At excellent resource for complete information about country / contra
dancing in North America is "Country Dances of Colonial America" by John
Millar of Williamsburg, Virginia.
ISBN (USA) 0-934943-28-i (soft bound)
My copy is at least 8 years old and I am not sure as to availability.
Country Dance & Song Society did carry it. (web: www.cdss.org/sales) but be
careful to guard your wallets...there are lot's of great dance products
available at that site.
John Millar is a "caller" and scholar who is also somewhat of an authority
Room" architecture. This book covers dances from the US, Canada and the
Caribbean, as well as English and Scottish dances as they were done in North
It is lavishly illustrated with black and white drawings, which
incidentally, seem to invalidate the hooped-skirt theory of strathspey dance
development as put forth by the Flett's. The movement of the human body is
easily seen dancing in clothing from many periods. But see for yourself -
the pictures show more than words.
Ben's info is what got me started on this....thanks Ben!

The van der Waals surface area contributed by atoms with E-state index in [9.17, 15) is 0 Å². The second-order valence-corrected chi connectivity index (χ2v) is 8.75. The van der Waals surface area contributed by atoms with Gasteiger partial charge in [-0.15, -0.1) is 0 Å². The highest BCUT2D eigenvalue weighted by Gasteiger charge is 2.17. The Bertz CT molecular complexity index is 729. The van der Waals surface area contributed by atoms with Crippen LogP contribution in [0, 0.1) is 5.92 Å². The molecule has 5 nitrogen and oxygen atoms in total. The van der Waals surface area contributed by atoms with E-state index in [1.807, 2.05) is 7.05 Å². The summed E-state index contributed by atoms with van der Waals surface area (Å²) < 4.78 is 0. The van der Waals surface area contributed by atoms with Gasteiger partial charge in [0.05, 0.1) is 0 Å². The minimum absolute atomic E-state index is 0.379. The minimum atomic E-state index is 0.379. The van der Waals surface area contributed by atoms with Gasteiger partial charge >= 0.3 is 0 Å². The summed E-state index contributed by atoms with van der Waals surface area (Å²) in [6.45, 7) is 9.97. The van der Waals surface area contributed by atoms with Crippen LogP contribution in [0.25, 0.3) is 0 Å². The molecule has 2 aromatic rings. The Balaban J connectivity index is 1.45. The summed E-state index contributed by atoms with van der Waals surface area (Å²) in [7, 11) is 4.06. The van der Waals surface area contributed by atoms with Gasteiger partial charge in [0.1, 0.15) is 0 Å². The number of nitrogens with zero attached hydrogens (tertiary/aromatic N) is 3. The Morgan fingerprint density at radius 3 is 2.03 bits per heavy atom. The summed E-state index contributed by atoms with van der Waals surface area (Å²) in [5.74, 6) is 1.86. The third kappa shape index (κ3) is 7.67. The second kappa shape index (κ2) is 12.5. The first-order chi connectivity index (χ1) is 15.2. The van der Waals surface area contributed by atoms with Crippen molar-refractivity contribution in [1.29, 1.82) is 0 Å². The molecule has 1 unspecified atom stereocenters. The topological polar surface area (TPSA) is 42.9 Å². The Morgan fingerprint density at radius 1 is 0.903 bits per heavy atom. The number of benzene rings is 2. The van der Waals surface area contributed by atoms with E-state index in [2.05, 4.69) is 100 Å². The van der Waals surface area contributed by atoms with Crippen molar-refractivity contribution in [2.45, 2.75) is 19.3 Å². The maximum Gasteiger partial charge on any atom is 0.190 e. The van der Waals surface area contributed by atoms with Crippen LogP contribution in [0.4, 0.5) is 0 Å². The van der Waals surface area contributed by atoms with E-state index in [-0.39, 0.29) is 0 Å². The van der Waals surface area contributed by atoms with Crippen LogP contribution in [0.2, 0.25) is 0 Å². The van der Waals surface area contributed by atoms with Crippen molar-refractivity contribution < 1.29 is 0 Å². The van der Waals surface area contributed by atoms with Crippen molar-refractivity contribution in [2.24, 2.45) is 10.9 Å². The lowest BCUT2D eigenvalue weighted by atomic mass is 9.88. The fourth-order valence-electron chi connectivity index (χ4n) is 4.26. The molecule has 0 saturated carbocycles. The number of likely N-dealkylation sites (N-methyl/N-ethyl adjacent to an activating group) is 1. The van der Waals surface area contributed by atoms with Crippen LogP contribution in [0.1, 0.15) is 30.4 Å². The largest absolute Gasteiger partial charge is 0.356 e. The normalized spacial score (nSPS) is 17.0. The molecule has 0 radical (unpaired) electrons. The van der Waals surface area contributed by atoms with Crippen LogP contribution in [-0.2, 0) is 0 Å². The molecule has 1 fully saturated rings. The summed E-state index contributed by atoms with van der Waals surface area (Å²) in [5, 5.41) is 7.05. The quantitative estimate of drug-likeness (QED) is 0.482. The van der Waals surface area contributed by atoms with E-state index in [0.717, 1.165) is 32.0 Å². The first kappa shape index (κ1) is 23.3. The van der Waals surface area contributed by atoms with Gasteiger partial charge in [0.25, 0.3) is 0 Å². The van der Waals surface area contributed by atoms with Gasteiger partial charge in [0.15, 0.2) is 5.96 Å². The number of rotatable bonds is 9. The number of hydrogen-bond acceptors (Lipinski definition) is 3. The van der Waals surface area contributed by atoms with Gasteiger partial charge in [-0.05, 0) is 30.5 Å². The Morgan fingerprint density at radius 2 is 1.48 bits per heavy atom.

>A little about the relationship between Scottish Country Dancing and New >England Contra Dancing. The earlier form of course was what we now call >English Country Dancing but the diversion into SCD took place some time >earlier than that to American Contra Dancing. Some of the earliest scottish >dances apparently emigrated to the US and underwent some minor >transformations. Evidently, some time around the War of 1812, the Pousette >disappeared from the standard figures in the US and the last figure of >several dances changed to rights and lefts, following a cast off at the end >of the down the middle and back. A New England choriographer, entranced >with patriotism and the recently ended war,renamed the modified dances: >Thus, Scottish Reform became Hull's Victory (Isaac Hull-Captain of the >Constitution-Old Ironsides), Linton Ploughman became Jefferson and Liberty, >etc. Petronella however stayed Petronella. In all these cases the change >from down the middle and back followed by Pousette, to down the middle and >back, cast off and rights and lefts persisted. In some parts of the east >the setting step changed to a kick balance but in others, particularly >central Vermont, the balance step is a rather reserved setting step: i.e a >slightly forward and back right, left, right; left, right left-not at all >un-scottish. Watching the Larkin Dancers (a demonstration group established >in the 1920's to keep the old dances alive) dancing these dances in the old >style is very illuminating. I think that most of us are aware that even the >Scottish dances were danced "in lines for as many as will" until almost >1900-as are contra dances to this day. > >Ben Stein >Burlington, Vt >dancers@Compuserve.com > >